(Riddle: “What is voiceless, yet cries and toothless, yet bites..” Read to the end to see the answer..)
- Agile – Software that adapts well to change (is well-designed and has comprehensive test coverage)
- Flat-Footed – Software that is NOT agile.
As I start work on my eighth Agile project, I felt it was time to take a breather and recap everything that I have learnt about Agile (the fact that this post just has 2 points to touch upon doesn’t say much about my learning ability! However, living by the maxim that quality trumps quantity, I plod on…).
The whole idea behind Agile is based on the assumption that all customers are ‘fickle’ (for lack of a better word). This means that all requirements are subject to change (even the ones that are ‘locked down’). Not only can a customer change her mind (about anything) later, but the software must be tweaked/revamped as needed to accommodate the changed requirements. I remember a poster from college titled:
‘Rules that Women would like to share with men’…
- The Woman always makes the Rules.
- The Rules are subject to change at any time without prior notification.
- No Man can possibly know all the Rules.
- If the Woman suspects the Man knows all the Rules, she must immediately change some or all of the Rules.
- The Woman is never wrong.
- The Woman can change her mind at any given point in time.
- The Man must never change his mind without express written consent from the Woman.
- The Woman has every right to be angry or upset at any time.
- The Man must remain calm at all times, unless the Woman wants him to be angry or upset.
Substituting ‘Customer’ for ‘Woman’ and ‘Developer’ for ‘Man’, here are the rules as applied to software development.
The Rules as applied to Software Development
- The Customer always makes the Rules.
- The Rules are subject to change at any time without prior notification.
- No Developer can possibly know all the Rules.
- If the Customer suspects the Developer knows all the Rules, he/she must immediately change some or all of the Rules.
- The Customer is never wrong.
- The Customer can change their mind at any given point in time.
- The Developer must never change his mind without express written consent from the Customer.
- The Customer has every right to be angry or upset at any time.
- The Developer must remain calm at all times, unless the Customer wants him to be angry or upset.
Ok – so the point of that little diversion was simply that the customer is always at liberty to change their mind (even for those projects where requirements are seemingly ‘locked down’ – such as fixed-bid type of projects). Agile’s whole purpose in life is to handle any and every curve ball that the customer can throw at the development team. In the pursuit of Agile, I find two areas where development teams get the intent of Agile all wrong.
The two agile tenets that are most commonly misunderstood/abused are:
Agile Tenet 1: Only program the system to meet the current requirements
Agile Tenet 2: Write comprehensive Unit tests
Misinterpretation of Agile Tenet 1 – Only program the system to meet the current requirements.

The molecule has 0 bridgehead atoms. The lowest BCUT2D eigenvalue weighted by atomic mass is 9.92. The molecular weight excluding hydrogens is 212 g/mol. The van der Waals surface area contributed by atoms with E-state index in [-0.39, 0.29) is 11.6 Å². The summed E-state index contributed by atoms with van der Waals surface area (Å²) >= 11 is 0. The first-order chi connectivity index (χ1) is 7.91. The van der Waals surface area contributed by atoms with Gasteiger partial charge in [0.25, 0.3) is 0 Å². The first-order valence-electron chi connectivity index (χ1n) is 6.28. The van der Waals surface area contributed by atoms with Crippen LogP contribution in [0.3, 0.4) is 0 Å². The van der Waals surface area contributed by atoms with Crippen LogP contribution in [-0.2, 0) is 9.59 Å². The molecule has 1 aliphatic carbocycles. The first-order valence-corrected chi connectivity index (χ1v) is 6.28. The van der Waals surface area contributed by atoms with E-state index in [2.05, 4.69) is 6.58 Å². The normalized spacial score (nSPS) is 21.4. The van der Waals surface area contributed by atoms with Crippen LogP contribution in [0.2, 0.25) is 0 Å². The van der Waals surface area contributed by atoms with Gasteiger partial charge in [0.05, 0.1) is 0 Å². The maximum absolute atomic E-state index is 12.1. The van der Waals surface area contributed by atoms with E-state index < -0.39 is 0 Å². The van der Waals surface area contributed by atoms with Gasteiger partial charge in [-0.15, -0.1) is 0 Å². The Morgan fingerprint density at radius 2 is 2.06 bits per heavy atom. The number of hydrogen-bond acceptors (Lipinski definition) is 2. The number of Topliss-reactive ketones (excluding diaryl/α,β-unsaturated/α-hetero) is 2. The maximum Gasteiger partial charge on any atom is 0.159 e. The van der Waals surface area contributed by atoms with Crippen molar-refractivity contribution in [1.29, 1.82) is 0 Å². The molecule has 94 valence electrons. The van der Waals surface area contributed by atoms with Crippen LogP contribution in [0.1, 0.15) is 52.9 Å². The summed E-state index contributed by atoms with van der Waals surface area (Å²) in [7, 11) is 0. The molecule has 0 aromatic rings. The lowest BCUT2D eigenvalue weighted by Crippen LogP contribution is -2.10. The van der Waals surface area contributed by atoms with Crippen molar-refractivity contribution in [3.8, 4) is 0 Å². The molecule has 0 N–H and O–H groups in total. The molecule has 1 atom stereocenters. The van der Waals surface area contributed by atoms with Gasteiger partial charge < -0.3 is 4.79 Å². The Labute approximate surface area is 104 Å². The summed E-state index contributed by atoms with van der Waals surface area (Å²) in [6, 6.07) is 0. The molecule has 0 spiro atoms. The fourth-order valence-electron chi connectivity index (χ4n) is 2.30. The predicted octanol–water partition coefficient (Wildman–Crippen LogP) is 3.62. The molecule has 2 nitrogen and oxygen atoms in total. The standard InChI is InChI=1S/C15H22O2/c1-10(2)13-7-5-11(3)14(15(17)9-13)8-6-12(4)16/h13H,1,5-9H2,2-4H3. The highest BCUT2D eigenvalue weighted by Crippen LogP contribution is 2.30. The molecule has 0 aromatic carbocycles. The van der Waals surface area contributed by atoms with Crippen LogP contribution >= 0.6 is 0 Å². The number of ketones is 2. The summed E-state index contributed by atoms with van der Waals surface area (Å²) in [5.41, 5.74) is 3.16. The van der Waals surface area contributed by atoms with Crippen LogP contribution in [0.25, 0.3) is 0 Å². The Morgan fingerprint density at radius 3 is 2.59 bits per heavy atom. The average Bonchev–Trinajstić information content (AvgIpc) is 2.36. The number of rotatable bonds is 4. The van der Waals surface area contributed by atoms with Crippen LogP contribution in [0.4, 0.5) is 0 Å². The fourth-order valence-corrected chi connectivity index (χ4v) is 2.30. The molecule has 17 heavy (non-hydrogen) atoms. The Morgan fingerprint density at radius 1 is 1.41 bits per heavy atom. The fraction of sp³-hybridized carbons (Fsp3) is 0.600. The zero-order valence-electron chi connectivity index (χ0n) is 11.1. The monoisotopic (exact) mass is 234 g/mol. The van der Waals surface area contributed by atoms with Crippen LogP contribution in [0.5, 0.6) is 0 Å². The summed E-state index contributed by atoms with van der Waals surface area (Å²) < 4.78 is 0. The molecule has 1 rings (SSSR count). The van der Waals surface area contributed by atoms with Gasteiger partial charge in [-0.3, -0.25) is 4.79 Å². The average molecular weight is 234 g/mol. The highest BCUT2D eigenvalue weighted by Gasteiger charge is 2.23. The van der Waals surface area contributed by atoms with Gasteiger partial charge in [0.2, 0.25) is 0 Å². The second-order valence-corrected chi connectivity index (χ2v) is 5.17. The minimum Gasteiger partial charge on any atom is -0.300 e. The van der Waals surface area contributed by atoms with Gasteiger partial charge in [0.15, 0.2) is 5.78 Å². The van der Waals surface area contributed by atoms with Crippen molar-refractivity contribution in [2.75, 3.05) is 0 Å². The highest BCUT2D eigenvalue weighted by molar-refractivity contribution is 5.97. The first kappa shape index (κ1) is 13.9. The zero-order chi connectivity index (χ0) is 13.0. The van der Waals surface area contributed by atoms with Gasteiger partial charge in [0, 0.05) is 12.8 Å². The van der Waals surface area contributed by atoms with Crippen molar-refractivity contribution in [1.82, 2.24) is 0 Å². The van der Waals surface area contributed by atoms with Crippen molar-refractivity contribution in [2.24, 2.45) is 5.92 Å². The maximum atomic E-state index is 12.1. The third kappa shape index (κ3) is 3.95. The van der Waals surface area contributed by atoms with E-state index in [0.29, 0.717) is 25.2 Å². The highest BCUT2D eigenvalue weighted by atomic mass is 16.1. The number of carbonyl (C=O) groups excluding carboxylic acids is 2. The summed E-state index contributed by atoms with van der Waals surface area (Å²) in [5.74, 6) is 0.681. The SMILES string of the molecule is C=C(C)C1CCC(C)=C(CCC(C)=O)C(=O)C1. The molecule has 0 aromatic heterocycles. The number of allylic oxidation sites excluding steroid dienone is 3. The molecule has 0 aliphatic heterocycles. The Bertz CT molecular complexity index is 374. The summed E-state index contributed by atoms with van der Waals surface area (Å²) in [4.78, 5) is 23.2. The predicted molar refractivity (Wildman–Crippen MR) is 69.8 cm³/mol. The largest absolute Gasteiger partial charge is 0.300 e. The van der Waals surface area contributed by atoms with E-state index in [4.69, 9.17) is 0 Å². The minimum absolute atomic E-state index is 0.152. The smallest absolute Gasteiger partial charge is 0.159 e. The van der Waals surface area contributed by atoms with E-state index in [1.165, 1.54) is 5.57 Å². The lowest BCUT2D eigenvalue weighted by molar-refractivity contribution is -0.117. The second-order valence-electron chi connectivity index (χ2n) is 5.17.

Flat-Footed interpretation (misinterpretation) of Agile Tenet 1 : We can start coding anytime – even if some of the more critical requirements are not currently available.
Agile does not say that you should begin coding without requirements. Agile does not say that you should use the ‘start with current requirements’ as an excuse for not flushing out the important missing pieces up front. Agile’s intent here is simply to let you know that your system must be designed in a way to accommodate change. It is not saying that your system must be designed using an incomplete or inaccurate blueprint.
The simple example below may help illustrate this.
An Example: Building a simple contact form (web form):
Say you are tasked with building a simple contact form – just your everyday firstname, lastname, address fields, email etc. On the address fields, the customer is unsure about:
a) Whether they will allow a single ‘address’ for the customer or multiple addresses (e.g. Amazon.com)
b) Whether they allow a single contact per address (e.g. a typical consumer shopper) or multiple contacts per address (e.g. a business office location)
“Flat-footed approach” : Builds the system assuming a single address (instead of accommodating the possibility of multiple addresses) – and a single contact per address. If things change down the road, they anticipate that they can accommodate that change.
Correct Interpretation of Agile Tenet 1
Answers to the specific requirements above (single address versus multiple addresses, single contact versus multiple contacts per address) can dictate the entire nature of the code. The UI layer, business layer as well as the data layer all depend on this simple decision.
In effect, the question is about whether the Contact—Address relationship is a 1 to 1 relationship (the simplest scenario) versus a 1 to many versus a many to many (the most complex scenario).
At the database level, intuitively, we understand that this is a big deal. It should come as no surprise then, that the domain (business entity) layer, which is an OO representation of the database schema, will be hugely impacted by this decision. The UI layer, of course, is the most damned by this decision since it not only has a dependency on the business objects layer but also has to worry about different types of controls to accommodate ‘multiple relationships’ as opposed to single 1-1 relationships.